In 1938 a wallet manufacturer called the E.H. Ferree company had a genius idea: to show people just how well cards would fit in the wallet, by using a placeholder. This was before credit cards and before many drivers licenses were small enough to fit into wallets. So the thing they used to showcase the wallet was a social security card. The card they placed in each and every wallet was only about half the size of a real social security card, and that had “specimen” printed in red all over it. The placeholder card was fake in almost all ways but one: The social security number on it was real. It belonged to the secretary of the company’s Vice President and Treasurer, a woman named Mrs. Hilda Schrader Whitcher.
The wallet was sold all over the US in Woolworth stores. And soon after it hit the shelves, people started using that social security number as their own.
According to The Social Security Administration, at the peak of the Whitcher confusion, 5,755 people were using her social security number. In total, they say that over 40,000 people have reported her number as their own. Eventually the Social Security Administration voided the number, and gave poor Mrs. Witcher a new one. But not after the FBI showed up at her house, asking why so many people were using her number.
As long as we’re using numbers and names to link our true selves to our various state issued identities, these kinds of confusions will probably never stop. Sometimes they’re small, hard to avoid mixups. There was a delightful story in the Guardian recently about a woman who thought her identity had been stolen, only to find out that instead she simply had the same name as another woman in the same city.
Other times they’re more careless, like the social security wallet. Perhaps the most famous of these is the Tommy Tutone song “867-5309” which is a working number in plenty lot of area codes. When the song came out in 1981, it was immediately a nightmare for anybody with the number. And some say the calls haven’t stopped since the song was released. In 2004 someone tried to auction the number off on eBay with a New York City area code. The auction was shut down by Verizon, but not before it had reached $80,000.
In 2003, the movie Bruce Almighty flashed a phone number for God. 776-2323. It didn’t give an area code, which meant that movie goers would go home and just add their own. A woman named Dawn Jenkins, a glassmaker living in Florida, told CBS that she was getting 20 calls an hour from people who wanted to speak with God. In San Fransisco, the number rang up an actual church whose pastor was named Bruce, if you can believe it. In the U.K. a man named Andy Green told the BBC he was getting 70 calls a day, and that he was considering suing Universal over it. “I have hardly slept” he said at the time.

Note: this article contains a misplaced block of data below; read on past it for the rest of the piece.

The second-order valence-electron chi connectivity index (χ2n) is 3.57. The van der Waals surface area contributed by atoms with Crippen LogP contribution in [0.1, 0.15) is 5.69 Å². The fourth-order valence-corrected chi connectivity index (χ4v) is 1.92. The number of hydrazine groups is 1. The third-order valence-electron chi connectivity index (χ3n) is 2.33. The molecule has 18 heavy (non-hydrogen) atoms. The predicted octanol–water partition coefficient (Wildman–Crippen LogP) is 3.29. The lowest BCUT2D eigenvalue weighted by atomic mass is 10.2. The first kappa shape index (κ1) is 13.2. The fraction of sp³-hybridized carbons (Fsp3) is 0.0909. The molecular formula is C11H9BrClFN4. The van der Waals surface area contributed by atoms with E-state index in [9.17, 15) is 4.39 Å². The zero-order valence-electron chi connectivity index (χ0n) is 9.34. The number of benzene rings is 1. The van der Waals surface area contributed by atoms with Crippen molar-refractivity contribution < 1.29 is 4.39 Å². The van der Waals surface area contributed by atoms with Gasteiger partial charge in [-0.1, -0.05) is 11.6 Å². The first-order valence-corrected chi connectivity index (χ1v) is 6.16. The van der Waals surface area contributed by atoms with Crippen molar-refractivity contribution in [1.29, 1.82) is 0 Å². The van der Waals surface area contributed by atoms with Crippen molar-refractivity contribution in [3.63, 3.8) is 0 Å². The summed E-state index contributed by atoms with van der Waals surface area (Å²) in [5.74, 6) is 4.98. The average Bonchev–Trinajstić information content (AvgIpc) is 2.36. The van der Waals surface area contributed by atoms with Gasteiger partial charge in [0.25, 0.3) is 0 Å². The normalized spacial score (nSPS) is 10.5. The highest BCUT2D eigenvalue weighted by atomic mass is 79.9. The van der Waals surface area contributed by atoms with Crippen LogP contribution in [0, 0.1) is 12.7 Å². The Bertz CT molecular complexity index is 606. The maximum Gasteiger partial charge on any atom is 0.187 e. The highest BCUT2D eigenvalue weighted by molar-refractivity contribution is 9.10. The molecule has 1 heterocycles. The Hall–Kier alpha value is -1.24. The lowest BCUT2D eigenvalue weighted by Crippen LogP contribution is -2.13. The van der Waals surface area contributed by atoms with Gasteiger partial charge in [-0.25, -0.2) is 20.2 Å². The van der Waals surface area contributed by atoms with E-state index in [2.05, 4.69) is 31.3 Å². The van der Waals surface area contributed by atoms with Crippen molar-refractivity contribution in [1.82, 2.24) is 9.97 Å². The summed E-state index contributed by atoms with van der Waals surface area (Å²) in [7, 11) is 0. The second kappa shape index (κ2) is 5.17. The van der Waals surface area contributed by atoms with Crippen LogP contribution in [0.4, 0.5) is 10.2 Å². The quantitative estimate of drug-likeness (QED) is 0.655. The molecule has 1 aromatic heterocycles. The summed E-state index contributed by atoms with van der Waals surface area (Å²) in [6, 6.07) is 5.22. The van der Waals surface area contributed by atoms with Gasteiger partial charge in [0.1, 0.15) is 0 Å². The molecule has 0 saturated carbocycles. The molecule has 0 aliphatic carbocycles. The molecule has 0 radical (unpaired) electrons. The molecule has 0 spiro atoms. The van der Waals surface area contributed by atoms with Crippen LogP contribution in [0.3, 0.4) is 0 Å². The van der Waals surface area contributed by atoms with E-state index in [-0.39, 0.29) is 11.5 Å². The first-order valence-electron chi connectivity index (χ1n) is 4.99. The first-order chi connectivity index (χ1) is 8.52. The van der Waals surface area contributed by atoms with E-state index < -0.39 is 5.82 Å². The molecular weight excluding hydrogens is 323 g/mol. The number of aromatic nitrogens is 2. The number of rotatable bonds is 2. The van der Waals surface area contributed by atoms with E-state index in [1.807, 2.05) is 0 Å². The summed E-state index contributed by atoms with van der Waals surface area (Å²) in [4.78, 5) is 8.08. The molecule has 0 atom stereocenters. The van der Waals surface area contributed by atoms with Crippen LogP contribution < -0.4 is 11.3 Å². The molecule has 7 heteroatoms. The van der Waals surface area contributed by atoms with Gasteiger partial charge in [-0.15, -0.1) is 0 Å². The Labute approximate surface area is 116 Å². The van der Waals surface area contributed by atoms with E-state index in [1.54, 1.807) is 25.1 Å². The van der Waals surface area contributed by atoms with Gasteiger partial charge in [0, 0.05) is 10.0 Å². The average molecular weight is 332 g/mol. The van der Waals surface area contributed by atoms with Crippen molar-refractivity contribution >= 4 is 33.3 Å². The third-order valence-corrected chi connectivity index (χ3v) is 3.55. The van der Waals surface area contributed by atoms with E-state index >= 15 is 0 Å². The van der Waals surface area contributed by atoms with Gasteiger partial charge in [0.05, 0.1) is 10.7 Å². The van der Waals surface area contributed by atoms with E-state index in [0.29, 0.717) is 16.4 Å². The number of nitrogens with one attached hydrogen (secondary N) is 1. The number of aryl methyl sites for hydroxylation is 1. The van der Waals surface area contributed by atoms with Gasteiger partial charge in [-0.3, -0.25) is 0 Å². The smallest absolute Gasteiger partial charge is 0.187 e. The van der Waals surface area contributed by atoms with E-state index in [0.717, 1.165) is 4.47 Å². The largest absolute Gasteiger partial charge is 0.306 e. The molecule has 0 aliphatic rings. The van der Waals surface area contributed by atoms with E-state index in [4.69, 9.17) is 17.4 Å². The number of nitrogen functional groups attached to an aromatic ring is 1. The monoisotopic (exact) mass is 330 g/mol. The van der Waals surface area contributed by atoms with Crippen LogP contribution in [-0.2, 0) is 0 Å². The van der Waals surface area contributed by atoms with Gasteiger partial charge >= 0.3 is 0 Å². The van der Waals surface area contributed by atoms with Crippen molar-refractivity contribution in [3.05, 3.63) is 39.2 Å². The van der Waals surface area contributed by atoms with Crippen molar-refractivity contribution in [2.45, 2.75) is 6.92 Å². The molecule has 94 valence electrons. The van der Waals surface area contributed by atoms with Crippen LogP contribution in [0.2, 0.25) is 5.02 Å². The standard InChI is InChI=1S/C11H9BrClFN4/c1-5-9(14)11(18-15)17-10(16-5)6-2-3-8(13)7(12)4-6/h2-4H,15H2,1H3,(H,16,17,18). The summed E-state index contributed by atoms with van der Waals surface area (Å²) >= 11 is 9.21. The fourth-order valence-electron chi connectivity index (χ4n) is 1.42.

As a quick aside: Starting in the 1960’s, TV and movie producers would always use 555 numbers, because they aren’t given out to anybody. Instead, 555 numbers are generally used for internal phone company services. And according to TV Tropes, the numbers 555-0100 through 555-0199 are actually reserved totally for fictional use. Although many producers don’t like to use them, since savvy audience members know the numbers are fake, and it can snap them out of the movie for a moment.
In 1955, a Sears ad printed a phone number which you could call and talk to Santa. The problem was the number didn’t go to Santa, and it didn’t go to anybody who worked at Sears. It actually went to a top secret red phone on the desk of Colonel Harry Shoup. A number that, according to his kids, was only known by four-star generals at the Pentagon and Col. Shoup himself. When the red phone rang, it was a big deal. And then it started ringing off the hook with kids who wanted to talk to Santa. Thankfully, Col. Shoup took it well, and actually turned the phone line into a Christmas favorite: the NORAD Santa tracker.
There’s something thrilling about these stories to me. They’re a reminder that this orderly system of names and numbers that we’ve built is really just one slightly misguided decision away from collapsing on us. A reminder that we’re relying on a set of spreadsheets, a series of randomly assigned numbers, to keep us all in order. But that those spreadsheets and numbers can indeed fail us. I’m the only Rose Eveleth in the world, as far as I know, which is great for when I forget to bring business cards. But there’s something appealing about being able to fade into a sea of other John Smiths or Sarah Millers. There’s something enticing about stories that break the illusion that these numbers define us and keep our identities safe and in their individual little boxes.
Then again, if this kind of thing actually happened to me, I’d probably be as annoyed as Mrs. Whitcher, who later would say of the folks using her social security number as their own: “I can’t understand how people can be so stupid. I can’t understand that.”
Numbers Everywhere, photo by Bridget Coila, Flickr.
Mrs. Whitcher with her actual social security card and the fake one from the wallets. Credit: Social Security Administration.